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June 24, 2007
Re: D2.0: an example of use-case for casting invariant away
James Dennett wrote:
> Jason House wrote:
>> Don Clugston wrote:
>>> int* d = cast(break const) b;
>>>
>>> IMHO, we want something that looks really nasty.
>> Based on all the discussion in this thread, I like this alternative
>> best.  I'd only insist that if someone did int *d = cast(int*) b; that
>> the compiler would issue an error saying to use cast(break const) instead
> 
> Interesting: my experience suggests that it shouldn't do so.
> Those who know enough to use cast(break const) appropriately
> will find out how to do so.  Others would just read the error
> message and blindly do what it said, pausing only briefly to
> wonder why the compiler issued an error message if it knew
> exactly how to "fix" the code.  Far too many programmers'
> first reaction to type warnings/errors is to add casts and
> mask the problem rather than addressing root cause.
> 
> -- James

... And what about those programmers who know what they're doing but 
don't know the ins and outs of the language perfectly?  Should they 
start scouring the documentation and news groups to find the proper fix?

IMHO, error messages should be as helpful as possible.  Besides giving a 
new syntax with "break const" embedded within it.  I don't think there's 
really anything else we can do to stop crazy programmers who'll do 
anything to get their code to function.  D has many cool features that 
attracted me to use it, but I'm already near my limit of frustration 
using such a volatile language.

PS: How do you fix a large program that gives just this one compilation 
error (with gdc after compiling and running perfectly with dmd):
/include/d/4.1.1/std/traits.d:134: Error: void initializer has no value

$ head -n 134 /include/d/4.1.1/std/traits.d | tail -n 3
template isStaticArray_impl(T)
{
    const T inst = void;
June 24, 2007
Re: D2.0: an example of use-case for casting invariant away
James Dennett escribió:
> Jason House wrote:
>> Don Clugston wrote:
>>> int* d = cast(break const) b;
>>>
>>> IMHO, we want something that looks really nasty.
>> Based on all the discussion in this thread, I like this alternative
>> best.  I'd only insist that if someone did int *d = cast(int*) b; that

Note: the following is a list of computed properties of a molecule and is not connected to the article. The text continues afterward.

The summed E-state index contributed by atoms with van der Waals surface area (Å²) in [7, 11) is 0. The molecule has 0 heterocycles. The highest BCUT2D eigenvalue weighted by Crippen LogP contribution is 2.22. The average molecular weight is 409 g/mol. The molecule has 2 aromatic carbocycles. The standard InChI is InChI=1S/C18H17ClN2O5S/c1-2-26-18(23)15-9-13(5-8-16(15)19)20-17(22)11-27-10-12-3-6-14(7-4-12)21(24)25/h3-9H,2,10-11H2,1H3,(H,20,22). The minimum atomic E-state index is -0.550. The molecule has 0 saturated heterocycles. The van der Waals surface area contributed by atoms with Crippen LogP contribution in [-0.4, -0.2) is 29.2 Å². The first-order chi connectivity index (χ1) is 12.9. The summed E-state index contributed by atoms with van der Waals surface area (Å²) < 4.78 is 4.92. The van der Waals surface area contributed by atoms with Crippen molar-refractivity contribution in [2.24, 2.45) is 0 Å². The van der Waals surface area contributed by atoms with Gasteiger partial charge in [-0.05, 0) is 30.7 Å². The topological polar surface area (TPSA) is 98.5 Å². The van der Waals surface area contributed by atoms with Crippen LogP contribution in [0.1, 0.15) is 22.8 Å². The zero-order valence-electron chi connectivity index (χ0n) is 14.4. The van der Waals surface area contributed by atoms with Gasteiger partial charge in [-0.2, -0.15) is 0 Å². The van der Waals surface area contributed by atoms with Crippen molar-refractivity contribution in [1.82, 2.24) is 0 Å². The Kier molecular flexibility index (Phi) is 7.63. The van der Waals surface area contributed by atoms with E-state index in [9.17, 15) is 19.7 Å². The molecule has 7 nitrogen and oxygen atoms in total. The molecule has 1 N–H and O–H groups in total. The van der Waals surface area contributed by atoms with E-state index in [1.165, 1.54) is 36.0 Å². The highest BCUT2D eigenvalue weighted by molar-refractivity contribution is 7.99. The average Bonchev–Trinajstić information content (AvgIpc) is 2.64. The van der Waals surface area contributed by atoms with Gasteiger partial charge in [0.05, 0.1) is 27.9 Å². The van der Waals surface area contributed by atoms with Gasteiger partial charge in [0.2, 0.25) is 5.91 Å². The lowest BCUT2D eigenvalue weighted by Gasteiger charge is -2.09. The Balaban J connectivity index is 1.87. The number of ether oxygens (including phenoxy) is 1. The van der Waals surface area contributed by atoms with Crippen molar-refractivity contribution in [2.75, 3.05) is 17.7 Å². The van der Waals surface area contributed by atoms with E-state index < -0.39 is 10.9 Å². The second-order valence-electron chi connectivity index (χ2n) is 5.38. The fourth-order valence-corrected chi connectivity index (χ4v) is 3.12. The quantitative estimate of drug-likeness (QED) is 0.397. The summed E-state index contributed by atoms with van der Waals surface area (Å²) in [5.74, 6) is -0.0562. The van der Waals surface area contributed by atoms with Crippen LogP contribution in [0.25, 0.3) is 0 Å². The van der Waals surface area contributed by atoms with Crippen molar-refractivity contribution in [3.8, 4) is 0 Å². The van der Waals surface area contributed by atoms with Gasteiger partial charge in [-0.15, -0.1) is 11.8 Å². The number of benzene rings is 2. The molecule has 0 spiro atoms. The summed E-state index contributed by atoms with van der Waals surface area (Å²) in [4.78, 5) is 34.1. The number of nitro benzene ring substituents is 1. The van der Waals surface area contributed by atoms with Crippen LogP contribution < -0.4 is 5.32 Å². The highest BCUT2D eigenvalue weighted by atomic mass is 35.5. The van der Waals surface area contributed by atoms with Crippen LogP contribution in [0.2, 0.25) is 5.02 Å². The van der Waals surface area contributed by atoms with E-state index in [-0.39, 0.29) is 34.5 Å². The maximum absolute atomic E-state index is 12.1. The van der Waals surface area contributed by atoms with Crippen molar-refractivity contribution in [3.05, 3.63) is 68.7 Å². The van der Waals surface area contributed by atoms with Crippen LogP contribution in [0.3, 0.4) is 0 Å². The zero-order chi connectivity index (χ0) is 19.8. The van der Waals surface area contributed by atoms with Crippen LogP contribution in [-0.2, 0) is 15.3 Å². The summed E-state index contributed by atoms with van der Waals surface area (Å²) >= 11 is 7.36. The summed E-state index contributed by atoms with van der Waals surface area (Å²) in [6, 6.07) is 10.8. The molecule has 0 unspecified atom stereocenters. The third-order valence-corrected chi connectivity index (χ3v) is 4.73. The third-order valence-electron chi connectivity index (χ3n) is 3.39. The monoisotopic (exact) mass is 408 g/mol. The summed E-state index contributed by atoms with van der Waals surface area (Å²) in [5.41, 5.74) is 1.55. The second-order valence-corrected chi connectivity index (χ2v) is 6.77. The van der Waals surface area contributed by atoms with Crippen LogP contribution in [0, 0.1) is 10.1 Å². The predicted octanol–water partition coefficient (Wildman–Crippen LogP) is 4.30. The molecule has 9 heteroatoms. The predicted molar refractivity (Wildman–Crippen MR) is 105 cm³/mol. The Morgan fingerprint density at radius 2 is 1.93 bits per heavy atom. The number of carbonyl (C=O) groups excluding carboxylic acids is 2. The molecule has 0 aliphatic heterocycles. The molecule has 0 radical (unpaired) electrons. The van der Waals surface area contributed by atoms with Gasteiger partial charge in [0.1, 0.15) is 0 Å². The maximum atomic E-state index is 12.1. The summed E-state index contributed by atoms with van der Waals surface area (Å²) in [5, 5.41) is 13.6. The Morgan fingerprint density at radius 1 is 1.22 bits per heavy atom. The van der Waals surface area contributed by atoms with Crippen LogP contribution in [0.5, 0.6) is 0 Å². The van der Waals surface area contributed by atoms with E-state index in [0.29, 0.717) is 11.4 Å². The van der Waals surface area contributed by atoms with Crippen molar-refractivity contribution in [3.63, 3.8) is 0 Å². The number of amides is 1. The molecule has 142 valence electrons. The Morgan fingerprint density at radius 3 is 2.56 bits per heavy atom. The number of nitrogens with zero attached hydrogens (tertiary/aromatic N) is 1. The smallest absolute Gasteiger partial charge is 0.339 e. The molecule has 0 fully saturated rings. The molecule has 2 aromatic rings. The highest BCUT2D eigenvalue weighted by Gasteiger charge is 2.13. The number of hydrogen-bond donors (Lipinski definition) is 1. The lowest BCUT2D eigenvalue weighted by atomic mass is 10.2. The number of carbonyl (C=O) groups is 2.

>> the compiler would issue an error saying to use cast(break const) instead
> 
> Interesting: my experience suggests that it shouldn't do so.
> Those who know enough to use cast(break const) appropriately
> will find out how to do so.  Others would just read the error
> message and blindly do what it said, pausing only briefly to
> wonder why the compiler issued an error message if it knew
> exactly how to "fix" the code.  Far too many programmers'
> first reaction to type warnings/errors is to add casts and
> mask the problem rather than addressing root cause.
> 
> -- James

But they're going to find it anyway. They'll read an error message, come here 
and ask what that means, someone will tell them to use cast(break const), and 
they'll be left wondering why the compiler couldn't tell that in the first 
place. Not only that, but after a while it'll become FAQ material.

I agree with your point, but not much will be gained in the end.

-- 
Carlos Santander Bernal
June 25, 2007
Re: D2.0: an example of use-case for casting invariant away
Carlos Santander wrote:
> James Dennett escribió:
>> Jason House wrote:
>>> Don Clugston wrote:
>>>> int* d = cast(break const) b;
>>>>
>>>> IMHO, we want something that looks really nasty.
>>> Based on all the discussion in this thread, I like this alternative
>>> best.  I'd only insist that if someone did int *d = cast(int*) b; that
>>> the compiler would issue an error saying to use cast(break const) instead
>> 
>> Interesting: my experience suggests that it shouldn't do so.
>> Those who know enough to use cast(break const) appropriately
>> will find out how to do so.  Others would just read the error
>> message and blindly do what it said, pausing only briefly to
>> wonder why the compiler issued an error message if it knew
>> exactly how to "fix" the code.  Far too many programmers'
>> first reaction to type warnings/errors is to add casts and
>> mask the problem rather than addressing root cause.
>> 
>> -- James
> 
> But they're going to find it anyway. They'll read an error message, come here 
> and ask what that means, someone will tell them to use cast(break const), and 
> they'll be left wondering why the compiler couldn't tell that in the first 
> place. Not only that, but after a while it'll become FAQ material.
> 
> I agree with your point, but not much will be gained in the end.
> 

What if the error message is something like 'can't assign const int* b 
to non-const int* d'?  If they really want a const cast, they'll then go 
look at the docs for cast expressions to see why it didn't work. 
Otherwise, they'll try making d a const.
June 25, 2007
Re: D2.0: an example of use-case for casting invariant away
Jason House wrote:
> James Dennett wrote: